The Tutchone language is an Athabaskan language. Most of its speakers can be found in Canada. Even though some linguists view Tutchone as a single language, other linguists argue that there is a great variation between the northern variety and southern variety, that they can be considered as independent language. Southern Tutchone is spoken in the south western part of the Yukon territory. It has a number of dialects. This includes Aisihilik dialect, Klukshu dialect, Tàa’an dialect and Kluane dialect. There are differences among the dialects but speakers can easily understand each other. Language use is shifting to English. Now, it is mostly older adults who like to speak in Southern Tutchone as the younger generation prefers to speak in English instead. Southern Tutchone is also referred to as Skidgate.
The Southern Tutchone have always migrated from place to place. They moved around in small groups. Their subsistence activities include hunting, fishing and trapping. Their movements depended on the availability of animals to hunt and salmon runs along rivers. The Southern Tutchone can normally be found between the Teslin River in the east to Whiter River, in the west.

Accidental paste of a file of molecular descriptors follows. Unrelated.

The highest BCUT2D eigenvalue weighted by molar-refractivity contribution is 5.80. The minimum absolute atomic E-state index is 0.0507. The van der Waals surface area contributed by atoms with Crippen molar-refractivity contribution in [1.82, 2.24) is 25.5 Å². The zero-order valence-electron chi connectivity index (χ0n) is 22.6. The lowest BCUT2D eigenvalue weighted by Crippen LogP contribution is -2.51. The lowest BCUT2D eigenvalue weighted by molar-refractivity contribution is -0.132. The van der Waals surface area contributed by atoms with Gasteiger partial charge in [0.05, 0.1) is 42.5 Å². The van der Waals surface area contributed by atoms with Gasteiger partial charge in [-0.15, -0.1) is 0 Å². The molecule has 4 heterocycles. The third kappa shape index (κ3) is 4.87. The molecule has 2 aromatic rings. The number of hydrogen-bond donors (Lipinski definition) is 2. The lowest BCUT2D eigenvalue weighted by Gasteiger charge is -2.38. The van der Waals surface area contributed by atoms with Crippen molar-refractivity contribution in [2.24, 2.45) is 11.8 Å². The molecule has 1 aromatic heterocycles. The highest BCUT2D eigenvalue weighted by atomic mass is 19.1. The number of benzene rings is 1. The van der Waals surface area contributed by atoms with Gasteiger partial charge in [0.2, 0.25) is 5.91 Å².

The first attempt to systematically organize the language was done by Daniel Tlen. He was a Burwash native. After he studied Linguistics at the University of Victoria, he returned to his country and began recording his relatives and friends. Together with the recordings he collected, he then developed course study materials for the Southern Tutchone language. He came up with a dictionary and a collection of stories. He was assisted by Copper Lilly Johnson, Lena Johnson, Mary Jacquot and Jessie Joe. This was in the 1970s. Since then, Literacy workshops for the language have been held since 1984. Margaret Workman is also a native speaker who documented the culture and language of the Southern Tutchones before she retired in 2004. She came up with print, audio and online publications, to help individuals who are interested in mastering the language. A number of school programs have also been started to help in propagation of the language. There are elementary schools in the Yukon territory that offer Southern Tutchone classes. This includes St Elias School in Haines Junction and Kluane Lake School in Destruction Bay.